It is a good idea to buy food specifically for puppies, to be sure that it has all the extra nutrients that he needs to grow healthy and strong. But any food labeled for all life stages is good as well. Remember, raw is best!
Puppies may be in the habit of eating 3 to 4 times a day, but if it fits your schedule better for him to eat even twice a day you can simply divide his food into two portions. Especially after he’s six months old it is best to reduce the number of meals to two times a day.
Feeding Your Adult
In general, because Irish setters are large and energetic they will need a bit more food than other dogs in order to sustain themselves. However, depending on your Irish Setter’s exact age and activity level, he may require a different amount of calories and proteins. The most important thing to remember is that you feed your Irish Setter based on how hungry he looks, rather than how hungry he acts, so he doesn’t get in the habit of begging just to get an extra treat. Just as you would with a puppy, make sure he’s fed enough that you can’t see his ribs, but not too much that you can’t feel them.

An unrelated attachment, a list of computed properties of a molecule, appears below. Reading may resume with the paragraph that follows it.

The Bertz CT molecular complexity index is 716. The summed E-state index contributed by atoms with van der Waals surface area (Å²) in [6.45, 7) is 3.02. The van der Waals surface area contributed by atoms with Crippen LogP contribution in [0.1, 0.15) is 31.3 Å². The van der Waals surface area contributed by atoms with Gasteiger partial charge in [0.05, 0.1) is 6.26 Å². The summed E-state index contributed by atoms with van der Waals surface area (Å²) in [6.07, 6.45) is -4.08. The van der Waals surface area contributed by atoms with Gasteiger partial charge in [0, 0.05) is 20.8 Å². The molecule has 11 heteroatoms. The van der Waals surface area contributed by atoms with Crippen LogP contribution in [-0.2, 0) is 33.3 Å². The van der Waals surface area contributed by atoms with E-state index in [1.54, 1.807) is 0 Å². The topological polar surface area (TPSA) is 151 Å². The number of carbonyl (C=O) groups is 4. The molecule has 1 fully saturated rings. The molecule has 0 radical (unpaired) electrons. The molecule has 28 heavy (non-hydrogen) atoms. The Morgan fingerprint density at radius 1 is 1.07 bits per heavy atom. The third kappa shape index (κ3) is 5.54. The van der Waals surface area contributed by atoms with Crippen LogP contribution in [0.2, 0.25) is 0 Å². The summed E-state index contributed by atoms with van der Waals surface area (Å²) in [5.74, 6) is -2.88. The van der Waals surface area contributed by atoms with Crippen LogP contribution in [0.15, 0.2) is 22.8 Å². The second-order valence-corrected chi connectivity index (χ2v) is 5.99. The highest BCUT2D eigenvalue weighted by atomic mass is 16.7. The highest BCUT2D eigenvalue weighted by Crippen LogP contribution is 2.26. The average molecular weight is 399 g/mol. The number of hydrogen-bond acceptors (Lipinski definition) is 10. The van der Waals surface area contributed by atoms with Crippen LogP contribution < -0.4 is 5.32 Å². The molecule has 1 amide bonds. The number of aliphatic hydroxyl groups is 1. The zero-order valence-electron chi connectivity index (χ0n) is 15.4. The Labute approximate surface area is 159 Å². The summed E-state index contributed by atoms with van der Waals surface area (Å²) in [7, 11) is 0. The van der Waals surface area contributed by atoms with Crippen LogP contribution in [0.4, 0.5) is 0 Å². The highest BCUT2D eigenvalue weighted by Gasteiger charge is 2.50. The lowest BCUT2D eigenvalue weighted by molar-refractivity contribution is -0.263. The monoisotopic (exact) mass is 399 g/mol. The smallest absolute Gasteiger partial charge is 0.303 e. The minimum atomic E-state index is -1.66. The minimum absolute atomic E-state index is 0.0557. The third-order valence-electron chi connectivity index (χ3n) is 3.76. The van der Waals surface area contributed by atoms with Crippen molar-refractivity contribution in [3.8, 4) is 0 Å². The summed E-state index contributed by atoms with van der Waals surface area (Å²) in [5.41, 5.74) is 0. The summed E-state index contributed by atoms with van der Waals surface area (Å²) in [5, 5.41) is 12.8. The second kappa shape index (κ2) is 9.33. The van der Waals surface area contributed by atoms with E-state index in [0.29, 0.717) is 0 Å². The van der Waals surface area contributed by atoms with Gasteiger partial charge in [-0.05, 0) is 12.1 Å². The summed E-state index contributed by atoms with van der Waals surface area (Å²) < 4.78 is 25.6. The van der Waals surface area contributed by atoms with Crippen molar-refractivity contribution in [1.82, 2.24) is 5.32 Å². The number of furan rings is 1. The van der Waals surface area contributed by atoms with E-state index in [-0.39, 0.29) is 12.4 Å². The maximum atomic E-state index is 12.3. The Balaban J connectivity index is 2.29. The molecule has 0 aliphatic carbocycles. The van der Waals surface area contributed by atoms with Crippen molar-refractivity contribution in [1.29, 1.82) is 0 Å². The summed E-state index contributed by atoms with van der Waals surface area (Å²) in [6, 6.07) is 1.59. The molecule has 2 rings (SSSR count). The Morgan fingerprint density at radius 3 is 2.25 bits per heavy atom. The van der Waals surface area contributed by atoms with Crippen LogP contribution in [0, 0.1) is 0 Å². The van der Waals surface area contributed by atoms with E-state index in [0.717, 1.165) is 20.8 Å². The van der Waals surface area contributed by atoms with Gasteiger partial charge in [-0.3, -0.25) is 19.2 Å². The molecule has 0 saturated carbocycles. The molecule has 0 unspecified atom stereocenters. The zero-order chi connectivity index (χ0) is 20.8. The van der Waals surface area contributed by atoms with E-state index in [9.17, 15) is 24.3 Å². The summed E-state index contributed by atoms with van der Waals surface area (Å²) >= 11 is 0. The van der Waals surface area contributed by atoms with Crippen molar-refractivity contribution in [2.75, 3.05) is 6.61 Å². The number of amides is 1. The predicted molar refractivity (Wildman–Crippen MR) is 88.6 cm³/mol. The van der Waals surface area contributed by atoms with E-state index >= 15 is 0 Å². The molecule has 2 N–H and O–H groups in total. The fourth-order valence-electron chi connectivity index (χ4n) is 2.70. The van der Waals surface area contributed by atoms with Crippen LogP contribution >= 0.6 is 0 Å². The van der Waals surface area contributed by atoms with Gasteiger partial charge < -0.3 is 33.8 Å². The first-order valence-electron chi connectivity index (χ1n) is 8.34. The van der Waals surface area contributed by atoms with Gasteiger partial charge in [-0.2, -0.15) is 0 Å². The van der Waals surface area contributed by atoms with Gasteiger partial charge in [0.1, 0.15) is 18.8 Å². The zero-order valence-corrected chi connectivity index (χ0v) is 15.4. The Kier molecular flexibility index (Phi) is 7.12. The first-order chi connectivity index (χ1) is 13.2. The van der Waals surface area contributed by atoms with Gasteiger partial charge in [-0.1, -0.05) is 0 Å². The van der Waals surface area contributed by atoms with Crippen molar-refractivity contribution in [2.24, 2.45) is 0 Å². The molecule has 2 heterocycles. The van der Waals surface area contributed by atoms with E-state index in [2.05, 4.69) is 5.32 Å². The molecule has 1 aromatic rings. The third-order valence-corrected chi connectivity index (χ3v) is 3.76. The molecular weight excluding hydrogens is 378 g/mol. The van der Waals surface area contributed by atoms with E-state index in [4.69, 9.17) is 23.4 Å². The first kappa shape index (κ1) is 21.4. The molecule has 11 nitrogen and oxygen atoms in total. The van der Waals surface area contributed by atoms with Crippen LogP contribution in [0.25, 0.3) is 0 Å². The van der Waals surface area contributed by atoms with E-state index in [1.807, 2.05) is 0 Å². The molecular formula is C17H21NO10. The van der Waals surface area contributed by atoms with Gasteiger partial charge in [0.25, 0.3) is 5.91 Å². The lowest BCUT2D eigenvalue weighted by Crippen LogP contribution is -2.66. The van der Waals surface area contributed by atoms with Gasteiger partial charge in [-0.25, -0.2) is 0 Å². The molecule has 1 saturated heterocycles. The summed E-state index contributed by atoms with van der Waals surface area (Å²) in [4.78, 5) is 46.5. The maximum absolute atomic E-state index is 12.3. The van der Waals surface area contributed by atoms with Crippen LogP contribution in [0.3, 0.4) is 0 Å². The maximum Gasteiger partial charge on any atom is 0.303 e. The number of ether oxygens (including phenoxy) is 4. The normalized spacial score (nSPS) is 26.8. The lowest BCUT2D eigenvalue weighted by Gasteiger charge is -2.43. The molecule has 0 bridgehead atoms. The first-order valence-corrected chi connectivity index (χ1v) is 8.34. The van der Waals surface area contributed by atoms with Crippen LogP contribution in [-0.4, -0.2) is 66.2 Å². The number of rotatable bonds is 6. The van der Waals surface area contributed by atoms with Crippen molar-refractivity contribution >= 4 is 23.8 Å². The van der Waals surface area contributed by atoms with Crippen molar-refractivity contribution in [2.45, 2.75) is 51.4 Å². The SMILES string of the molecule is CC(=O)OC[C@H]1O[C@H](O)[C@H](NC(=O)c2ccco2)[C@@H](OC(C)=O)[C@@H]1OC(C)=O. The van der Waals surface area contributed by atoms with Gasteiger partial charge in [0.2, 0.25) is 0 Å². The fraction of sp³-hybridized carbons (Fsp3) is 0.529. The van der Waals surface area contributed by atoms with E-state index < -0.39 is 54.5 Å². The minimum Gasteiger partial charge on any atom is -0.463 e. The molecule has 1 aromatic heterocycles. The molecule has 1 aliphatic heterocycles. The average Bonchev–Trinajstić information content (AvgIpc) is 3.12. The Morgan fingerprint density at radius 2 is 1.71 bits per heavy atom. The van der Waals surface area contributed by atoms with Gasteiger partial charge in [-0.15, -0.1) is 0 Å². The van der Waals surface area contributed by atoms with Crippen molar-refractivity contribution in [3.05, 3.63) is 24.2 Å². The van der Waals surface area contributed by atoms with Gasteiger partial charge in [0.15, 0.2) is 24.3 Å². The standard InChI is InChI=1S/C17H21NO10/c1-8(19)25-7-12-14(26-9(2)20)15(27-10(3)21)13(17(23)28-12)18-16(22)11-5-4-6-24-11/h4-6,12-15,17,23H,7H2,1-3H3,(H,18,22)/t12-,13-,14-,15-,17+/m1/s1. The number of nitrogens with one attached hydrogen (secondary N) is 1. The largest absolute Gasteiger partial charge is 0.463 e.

It’s a good idea to measure out the food you give him to make sure that he’s getting just what he needs. The higher the dog food quality, the less you’ll need to shake into his bowl. It is also best to regulate feeding time to twice a day rather than leaving food out all the time and risking weight gain.
Health Concerns For Irish Setters
Irish Setters are generally healthy, but just like any dog, they can develop certain health conditions. It is important to be aware of the following if you are considering this breed, even though your Irish Setter may not get any of these diseases.